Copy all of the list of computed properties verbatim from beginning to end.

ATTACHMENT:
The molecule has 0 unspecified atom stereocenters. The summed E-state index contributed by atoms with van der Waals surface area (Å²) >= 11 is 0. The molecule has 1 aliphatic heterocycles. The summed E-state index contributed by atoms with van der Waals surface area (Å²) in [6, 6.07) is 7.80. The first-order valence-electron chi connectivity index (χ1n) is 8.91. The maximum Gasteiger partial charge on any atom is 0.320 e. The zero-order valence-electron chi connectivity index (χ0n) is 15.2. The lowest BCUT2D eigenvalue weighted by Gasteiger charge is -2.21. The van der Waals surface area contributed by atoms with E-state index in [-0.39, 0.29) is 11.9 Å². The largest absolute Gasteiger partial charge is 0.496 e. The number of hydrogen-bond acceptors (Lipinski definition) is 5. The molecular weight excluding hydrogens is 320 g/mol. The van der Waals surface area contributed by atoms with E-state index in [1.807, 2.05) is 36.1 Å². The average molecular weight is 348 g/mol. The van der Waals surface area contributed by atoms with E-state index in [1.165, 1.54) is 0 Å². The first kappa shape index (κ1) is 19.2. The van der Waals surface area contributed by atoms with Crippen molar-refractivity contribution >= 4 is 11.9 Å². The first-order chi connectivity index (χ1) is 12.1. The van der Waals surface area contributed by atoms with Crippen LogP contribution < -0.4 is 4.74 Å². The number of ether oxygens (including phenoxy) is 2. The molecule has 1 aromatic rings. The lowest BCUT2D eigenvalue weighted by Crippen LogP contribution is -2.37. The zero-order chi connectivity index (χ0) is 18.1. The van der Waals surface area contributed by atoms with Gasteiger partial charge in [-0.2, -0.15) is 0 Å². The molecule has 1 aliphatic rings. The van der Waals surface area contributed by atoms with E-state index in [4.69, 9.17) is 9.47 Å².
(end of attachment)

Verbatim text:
The molecule has 0 unspecified atom stereocenters. The summed E-state index contributed by atoms with van der Waals surface area (Å²) >= 11 is 0. The molecule has 1 aliphatic heterocycles. The summed E-state index contributed by atoms with van der Waals surface area (Å²) in [6, 6.07) is 7.80. The first-order valence-electron chi connectivity index (χ1n) is 8.91. The maximum Gasteiger partial charge on any atom is 0.320 e. The zero-order valence-electron chi connectivity index (χ0n) is 15.2. The lowest BCUT2D eigenvalue weighted by Gasteiger charge is -2.21. The van der Waals surface area contributed by atoms with E-state index in [-0.39, 0.29) is 11.9 Å². The largest absolute Gasteiger partial charge is 0.496 e. The number of hydrogen-bond acceptors (Lipinski definition) is 5. The molecular weight excluding hydrogens is 320 g/mol. The van der Waals surface area contributed by atoms with E-state index in [1.807, 2.05) is 36.1 Å². The average molecular weight is 348 g/mol. The van der Waals surface area contributed by atoms with E-state index in [1.165, 1.54) is 0 Å². The first kappa shape index (κ1) is 19.2. The van der Waals surface area contributed by atoms with Crippen molar-refractivity contribution >= 4 is 11.9 Å². The first-order chi connectivity index (χ1) is 12.1. The van der Waals surface area contributed by atoms with Crippen LogP contribution < -0.4 is 4.74 Å². The number of ether oxygens (including phenoxy) is 2. The molecule has 1 aromatic rings. The lowest BCUT2D eigenvalue weighted by Crippen LogP contribution is -2.37. The zero-order chi connectivity index (χ0) is 18.1. The van der Waals surface area contributed by atoms with Gasteiger partial charge in [-0.2, -0.15) is 0 Å². The molecule has 1 aliphatic rings. The van der Waals surface area contributed by atoms with E-state index in [4.69, 9.17) is 9.47 Å².